Nurses are projected to be in demand for at least the next half-dozen years, according to data from the Maryland Department of Labor, Licensing and Regulation. That includes a variety of nursing careers from registered nurses, licensed practical and licensed vocational nurses.
From 2014 to 2024, the DLLR projects the number of jobs will have increased by about 19.7 percent for registered nurses, by about 33.4 percent for nurse practitioners and by about 35.1 percent for licensed practical and licensed vocational nurses. That’s an increase of nearly 22,000 jobs for those slices of nursing alone.
Elizabeth Weglein, chief executive officer of the Elizabeth Cooney Care Network, said Maryland is experiencing a nursing deficit that will compound as the state’s population ages. Without incentives and support systems, she said, the problem will become worse.
Some institutions in Maryland, large systems that have money and other resources, will recruit worldwide to find the best nurses. Many organizations must meet staffing ratio requirements, and some are paying registered nurses market value salaries and offering signing bonuses of as much as $10,000 to $20,000.
To recruit and retain good nurses, institutions need money, time, vision and implementation, Weglein said, and while some have those resources, smaller institutions are at a disadvantage. They might only be able to recruit nurses just out of school because they pay lower rates than larger institutions, and that leads them to have a less experienced workforce.
“This is a cyclical issue, and we are in a crisis for two reasons because the support systems within the state have sunsetted,” Weglein said.
Funding for nursing programs and tax breaks for nurses were backed by strong state legislation, she said, but those have not been re-enacted. She said Maryland is known for its “feds, eds, and meds,” a nickname for three large workforces (federal employees, employees of higher education, and healthcare employees) in the state.
The need for nurses is already very high in a state with so many large medical facilities, but nurses are needed in all sorts of places. Consider nursing homes, school systems, prisons and home healthcare. There is also the range of specialties, for newborn to elderly patients, for those with disabilities, or for those with illnesses such as cancer or chronic disease.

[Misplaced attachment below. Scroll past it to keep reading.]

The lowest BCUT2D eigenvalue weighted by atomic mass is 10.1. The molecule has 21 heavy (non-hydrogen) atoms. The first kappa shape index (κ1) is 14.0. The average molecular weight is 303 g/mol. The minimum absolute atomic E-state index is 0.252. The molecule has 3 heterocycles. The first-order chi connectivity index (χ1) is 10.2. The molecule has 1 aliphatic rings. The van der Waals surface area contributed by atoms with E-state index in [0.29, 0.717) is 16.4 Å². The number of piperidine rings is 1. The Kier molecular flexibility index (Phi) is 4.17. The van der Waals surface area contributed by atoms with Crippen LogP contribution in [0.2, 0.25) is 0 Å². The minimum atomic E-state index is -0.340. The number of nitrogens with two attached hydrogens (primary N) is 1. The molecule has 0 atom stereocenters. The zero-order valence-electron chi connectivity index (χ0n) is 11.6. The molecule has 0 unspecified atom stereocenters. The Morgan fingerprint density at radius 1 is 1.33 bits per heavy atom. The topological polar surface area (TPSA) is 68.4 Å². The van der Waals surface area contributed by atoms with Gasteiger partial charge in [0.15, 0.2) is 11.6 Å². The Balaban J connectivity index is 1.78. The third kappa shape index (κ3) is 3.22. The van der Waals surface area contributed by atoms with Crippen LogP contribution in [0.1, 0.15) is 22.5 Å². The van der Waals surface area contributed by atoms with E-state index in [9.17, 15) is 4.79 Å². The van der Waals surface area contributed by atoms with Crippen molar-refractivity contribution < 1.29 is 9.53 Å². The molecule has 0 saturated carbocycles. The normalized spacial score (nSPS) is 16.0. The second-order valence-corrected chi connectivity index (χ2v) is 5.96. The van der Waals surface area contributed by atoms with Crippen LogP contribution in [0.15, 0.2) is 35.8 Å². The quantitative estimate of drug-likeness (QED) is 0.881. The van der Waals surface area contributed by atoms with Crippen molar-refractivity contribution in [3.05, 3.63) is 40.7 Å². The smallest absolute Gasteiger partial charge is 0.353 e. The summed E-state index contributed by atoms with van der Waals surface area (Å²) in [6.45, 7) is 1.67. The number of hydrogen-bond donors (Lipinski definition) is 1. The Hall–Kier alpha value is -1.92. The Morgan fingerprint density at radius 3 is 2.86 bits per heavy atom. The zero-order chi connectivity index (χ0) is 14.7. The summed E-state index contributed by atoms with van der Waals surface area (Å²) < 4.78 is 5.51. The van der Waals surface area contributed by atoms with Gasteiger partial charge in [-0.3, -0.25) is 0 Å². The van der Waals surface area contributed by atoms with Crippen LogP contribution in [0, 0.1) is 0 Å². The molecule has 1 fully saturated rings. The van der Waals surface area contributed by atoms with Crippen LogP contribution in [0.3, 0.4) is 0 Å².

Weglein said some registered nurse job openings can take six to nine months to fill.
“Recruiting and retaining RNS is a high touch now, and it will only get more aggressive as we continue to age,” Weglein said. “Our population has not reached its peak of needing care.”
Additionally, many people are providing “lay care,” a term that describes health care provided by a nonprofessional, such as when someone without healthcare training provides healthcare for a family member at home.
People who are provided with professional healthcare are less likely to go to the emergency room. Having a registered nurse overseeing care provides a better layer of protection, Weglein said.
Maryland has a full array of nursing opportunities, and the demand is greater than the supply, she said. With so many different types of nurses, the state uses nurse surveyors to maintain quality.
But even with quality controls, demand affects how experienced nurses are at each organization. Many nursing programs in the state have waiting lists, Weglein said. The average age of a nurse instructor is about 67, she said, and there is a demand for teachers.
Without good legislation providing incentives and support for nurses, nursing students, and nursing programs, the problem, will get worse, she said.
Weglein’s grandmother, Elizabeth Cooney, founded the Elizabeth Cooney Care Network 61 years ago, and Weglein knows about the changes in nursing in Maryland. In the late 1970s, another nursing shortage gave birth to the licensed practical nurse. There were not enough registered nurses to provide care, so hospitals began training all of their nurse aids in a one- to two-year accelerated program.
In Maryland, legislation has helped prevent such a shortage to reoccur, but Weglein said the Maryland General Assembly will need to re-enact some of the legislation it has let lapse. Weglein helped write some of those regulations and helped create the certified nursing assistant program in 1996.
“That is the structural underpinning that really does work and we know it has worked for decades,” Weglein said.
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